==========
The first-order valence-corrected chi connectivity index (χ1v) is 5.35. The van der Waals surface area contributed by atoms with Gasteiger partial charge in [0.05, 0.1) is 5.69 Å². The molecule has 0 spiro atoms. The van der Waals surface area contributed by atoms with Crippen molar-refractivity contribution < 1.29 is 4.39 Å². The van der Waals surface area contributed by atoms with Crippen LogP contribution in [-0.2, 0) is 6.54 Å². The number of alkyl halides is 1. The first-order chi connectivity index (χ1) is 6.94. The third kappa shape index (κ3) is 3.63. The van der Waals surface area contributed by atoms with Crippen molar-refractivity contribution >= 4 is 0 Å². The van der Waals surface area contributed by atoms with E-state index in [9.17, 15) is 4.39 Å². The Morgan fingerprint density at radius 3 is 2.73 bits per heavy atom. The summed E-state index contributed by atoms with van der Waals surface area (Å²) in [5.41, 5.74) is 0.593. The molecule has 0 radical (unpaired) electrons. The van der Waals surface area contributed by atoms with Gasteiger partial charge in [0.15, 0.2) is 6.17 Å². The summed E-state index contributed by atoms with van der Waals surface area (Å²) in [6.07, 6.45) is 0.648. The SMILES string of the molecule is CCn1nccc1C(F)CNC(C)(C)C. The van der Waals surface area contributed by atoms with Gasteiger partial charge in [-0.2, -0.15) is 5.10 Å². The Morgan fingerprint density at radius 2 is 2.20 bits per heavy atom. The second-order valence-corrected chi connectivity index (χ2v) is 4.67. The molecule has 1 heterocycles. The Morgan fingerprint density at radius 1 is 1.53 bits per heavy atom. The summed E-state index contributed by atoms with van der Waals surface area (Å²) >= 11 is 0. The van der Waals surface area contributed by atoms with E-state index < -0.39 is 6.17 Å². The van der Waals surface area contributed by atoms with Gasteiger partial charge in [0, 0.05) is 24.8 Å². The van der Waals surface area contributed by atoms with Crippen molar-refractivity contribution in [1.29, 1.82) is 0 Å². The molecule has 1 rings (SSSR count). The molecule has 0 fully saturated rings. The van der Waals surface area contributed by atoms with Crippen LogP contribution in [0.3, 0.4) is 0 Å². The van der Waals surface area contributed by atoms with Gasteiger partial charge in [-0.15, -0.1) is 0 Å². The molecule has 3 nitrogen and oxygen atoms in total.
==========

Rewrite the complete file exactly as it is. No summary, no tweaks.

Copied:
The first-order valence-corrected chi connectivity index (χ1v) is 5.35. The van der Waals surface area contributed by atoms with Gasteiger partial charge in [0.05, 0.1) is 5.69 Å². The molecule has 0 spiro atoms. The van der Waals surface area contributed by atoms with Crippen molar-refractivity contribution < 1.29 is 4.39 Å². The van der Waals surface area contributed by atoms with Crippen LogP contribution in [-0.2, 0) is 6.54 Å². The number of alkyl halides is 1. The first-order chi connectivity index (χ1) is 6.94. The third kappa shape index (κ3) is 3.63. The van der Waals surface area contributed by atoms with Crippen molar-refractivity contribution >= 4 is 0 Å². The van der Waals surface area contributed by atoms with E-state index in [9.17, 15) is 4.39 Å². The Morgan fingerprint density at radius 3 is 2.73 bits per heavy atom. The summed E-state index contributed by atoms with van der Waals surface area (Å²) in [5.41, 5.74) is 0.593. The molecule has 0 radical (unpaired) electrons. The van der Waals surface area contributed by atoms with Gasteiger partial charge in [0.15, 0.2) is 6.17 Å². The summed E-state index contributed by atoms with van der Waals surface area (Å²) in [6.07, 6.45) is 0.648. The SMILES string of the molecule is CCn1nccc1C(F)CNC(C)(C)C. The van der Waals surface area contributed by atoms with Gasteiger partial charge in [-0.2, -0.15) is 5.10 Å². The Morgan fingerprint density at radius 2 is 2.20 bits per heavy atom. The second-order valence-corrected chi connectivity index (χ2v) is 4.67. The molecule has 1 heterocycles. The Morgan fingerprint density at radius 1 is 1.53 bits per heavy atom. The summed E-state index contributed by atoms with van der Waals surface area (Å²) >= 11 is 0. The van der Waals surface area contributed by atoms with E-state index < -0.39 is 6.17 Å². The van der Waals surface area contributed by atoms with Gasteiger partial charge in [0, 0.05) is 24.8 Å². The van der Waals surface area contributed by atoms with Crippen molar-refractivity contribution in [1.29, 1.82) is 0 Å². The molecule has 1 rings (SSSR count). The molecule has 0 fully saturated rings. The van der Waals surface area contributed by atoms with Crippen LogP contribution in [0.3, 0.4) is 0 Å². The van der Waals surface area contributed by atoms with Gasteiger partial charge in [-0.15, -0.1) is 0 Å². The molecule has 3 nitrogen and oxygen atoms in total.